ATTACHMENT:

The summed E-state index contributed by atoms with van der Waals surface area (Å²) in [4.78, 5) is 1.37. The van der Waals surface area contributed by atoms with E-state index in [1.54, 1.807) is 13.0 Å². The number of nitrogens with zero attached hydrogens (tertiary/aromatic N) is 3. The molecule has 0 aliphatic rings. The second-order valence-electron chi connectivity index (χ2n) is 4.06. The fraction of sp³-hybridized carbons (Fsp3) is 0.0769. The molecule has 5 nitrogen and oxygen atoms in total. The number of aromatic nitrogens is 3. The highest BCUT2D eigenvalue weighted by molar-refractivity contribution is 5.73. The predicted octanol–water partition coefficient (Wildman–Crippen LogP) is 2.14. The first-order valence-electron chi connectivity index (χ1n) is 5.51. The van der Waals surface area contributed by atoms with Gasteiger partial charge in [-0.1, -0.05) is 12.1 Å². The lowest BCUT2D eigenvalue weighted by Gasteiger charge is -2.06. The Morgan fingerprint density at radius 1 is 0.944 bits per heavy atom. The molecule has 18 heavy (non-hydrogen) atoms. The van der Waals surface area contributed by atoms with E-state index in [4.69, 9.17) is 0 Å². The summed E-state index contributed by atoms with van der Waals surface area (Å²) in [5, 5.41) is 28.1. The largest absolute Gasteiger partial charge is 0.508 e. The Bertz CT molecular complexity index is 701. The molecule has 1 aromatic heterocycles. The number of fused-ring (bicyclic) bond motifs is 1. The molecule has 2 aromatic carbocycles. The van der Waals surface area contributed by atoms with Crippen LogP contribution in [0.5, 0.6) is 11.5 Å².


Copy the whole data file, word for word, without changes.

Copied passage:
The summed E-state index contributed by atoms with van der Waals surface area (Å²) in [4.78, 5) is 1.37. The van der Waals surface area contributed by atoms with E-state index in [1.54, 1.807) is 13.0 Å². The number of nitrogens with zero attached hydrogens (tertiary/aromatic N) is 3. The molecule has 0 aliphatic rings. The second-order valence-electron chi connectivity index (χ2n) is 4.06. The fraction of sp³-hybridized carbons (Fsp3) is 0.0769. The molecule has 5 nitrogen and oxygen atoms in total. The number of aromatic nitrogens is 3. The highest BCUT2D eigenvalue weighted by molar-refractivity contribution is 5.73. The predicted octanol–water partition coefficient (Wildman–Crippen LogP) is 2.14. The first-order valence-electron chi connectivity index (χ1n) is 5.51. The van der Waals surface area contributed by atoms with Gasteiger partial charge in [-0.1, -0.05) is 12.1 Å². The lowest BCUT2D eigenvalue weighted by Gasteiger charge is -2.06. The Morgan fingerprint density at radius 1 is 0.944 bits per heavy atom. The molecule has 18 heavy (non-hydrogen) atoms. The van der Waals surface area contributed by atoms with E-state index in [4.69, 9.17) is 0 Å². The summed E-state index contributed by atoms with van der Waals surface area (Å²) in [5, 5.41) is 28.1. The largest absolute Gasteiger partial charge is 0.508 e. The Bertz CT molecular complexity index is 701. The molecule has 1 aromatic heterocycles. The number of fused-ring (bicyclic) bond motifs is 1. The molecule has 2 aromatic carbocycles. The van der Waals surface area contributed by atoms with Crippen LogP contribution in [0.5, 0.6) is 11.5 Å².